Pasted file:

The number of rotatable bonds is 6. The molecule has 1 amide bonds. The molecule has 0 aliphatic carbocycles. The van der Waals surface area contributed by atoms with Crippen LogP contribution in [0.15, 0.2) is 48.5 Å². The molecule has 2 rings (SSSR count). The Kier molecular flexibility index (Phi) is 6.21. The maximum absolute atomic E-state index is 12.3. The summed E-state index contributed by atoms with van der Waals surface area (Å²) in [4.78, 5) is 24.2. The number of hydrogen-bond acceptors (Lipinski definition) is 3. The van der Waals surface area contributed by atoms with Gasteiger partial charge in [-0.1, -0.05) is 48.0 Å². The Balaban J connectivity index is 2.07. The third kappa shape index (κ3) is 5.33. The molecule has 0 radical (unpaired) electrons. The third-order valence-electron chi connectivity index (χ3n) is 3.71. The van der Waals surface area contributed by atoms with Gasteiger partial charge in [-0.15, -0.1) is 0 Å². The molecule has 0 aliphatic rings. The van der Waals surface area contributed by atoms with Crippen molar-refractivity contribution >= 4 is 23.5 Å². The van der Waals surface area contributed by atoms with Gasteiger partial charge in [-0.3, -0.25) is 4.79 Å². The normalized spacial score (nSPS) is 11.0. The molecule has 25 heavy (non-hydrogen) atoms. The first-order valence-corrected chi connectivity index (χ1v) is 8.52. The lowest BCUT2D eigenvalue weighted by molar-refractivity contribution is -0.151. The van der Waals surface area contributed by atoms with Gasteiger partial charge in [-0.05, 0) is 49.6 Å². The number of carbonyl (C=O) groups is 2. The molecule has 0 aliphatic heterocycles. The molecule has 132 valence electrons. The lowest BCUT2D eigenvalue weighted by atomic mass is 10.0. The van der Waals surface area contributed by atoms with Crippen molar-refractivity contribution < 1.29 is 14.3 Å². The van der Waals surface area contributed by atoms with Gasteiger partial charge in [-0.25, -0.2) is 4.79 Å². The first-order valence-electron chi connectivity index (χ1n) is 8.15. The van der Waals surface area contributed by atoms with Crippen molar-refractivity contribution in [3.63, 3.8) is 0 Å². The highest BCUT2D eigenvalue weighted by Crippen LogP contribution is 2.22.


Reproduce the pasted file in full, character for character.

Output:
The number of rotatable bonds is 6. The molecule has 1 amide bonds. The molecule has 0 aliphatic carbocycles. The van der Waals surface area contributed by atoms with Crippen LogP contribution in [0.15, 0.2) is 48.5 Å². The molecule has 2 rings (SSSR count). The Kier molecular flexibility index (Phi) is 6.21. The maximum absolute atomic E-state index is 12.3. The summed E-state index contributed by atoms with van der Waals surface area (Å²) in [4.78, 5) is 24.2. The number of hydrogen-bond acceptors (Lipinski definition) is 3. The van der Waals surface area contributed by atoms with Gasteiger partial charge in [-0.1, -0.05) is 48.0 Å². The Balaban J connectivity index is 2.07. The third kappa shape index (κ3) is 5.33. The molecule has 0 radical (unpaired) electrons. The third-order valence-electron chi connectivity index (χ3n) is 3.71. The van der Waals surface area contributed by atoms with Gasteiger partial charge in [-0.15, -0.1) is 0 Å². The molecule has 0 aliphatic rings. The van der Waals surface area contributed by atoms with Crippen molar-refractivity contribution >= 4 is 23.5 Å². The van der Waals surface area contributed by atoms with Gasteiger partial charge in [-0.3, -0.25) is 4.79 Å². The normalized spacial score (nSPS) is 11.0. The molecule has 25 heavy (non-hydrogen) atoms. The first-order valence-corrected chi connectivity index (χ1v) is 8.52. The lowest BCUT2D eigenvalue weighted by molar-refractivity contribution is -0.151. The van der Waals surface area contributed by atoms with Gasteiger partial charge in [-0.05, 0) is 49.6 Å². The number of carbonyl (C=O) groups is 2. The molecule has 0 aliphatic heterocycles. The molecule has 132 valence electrons. The lowest BCUT2D eigenvalue weighted by atomic mass is 10.0. The van der Waals surface area contributed by atoms with Crippen molar-refractivity contribution < 1.29 is 14.3 Å². The van der Waals surface area contributed by atoms with Gasteiger partial charge in [-0.25, -0.2) is 4.79 Å². The first-order valence-electron chi connectivity index (χ1n) is 8.15. The van der Waals surface area contributed by atoms with Crippen molar-refractivity contribution in [3.63, 3.8) is 0 Å². The highest BCUT2D eigenvalue weighted by Crippen LogP contribution is 2.22.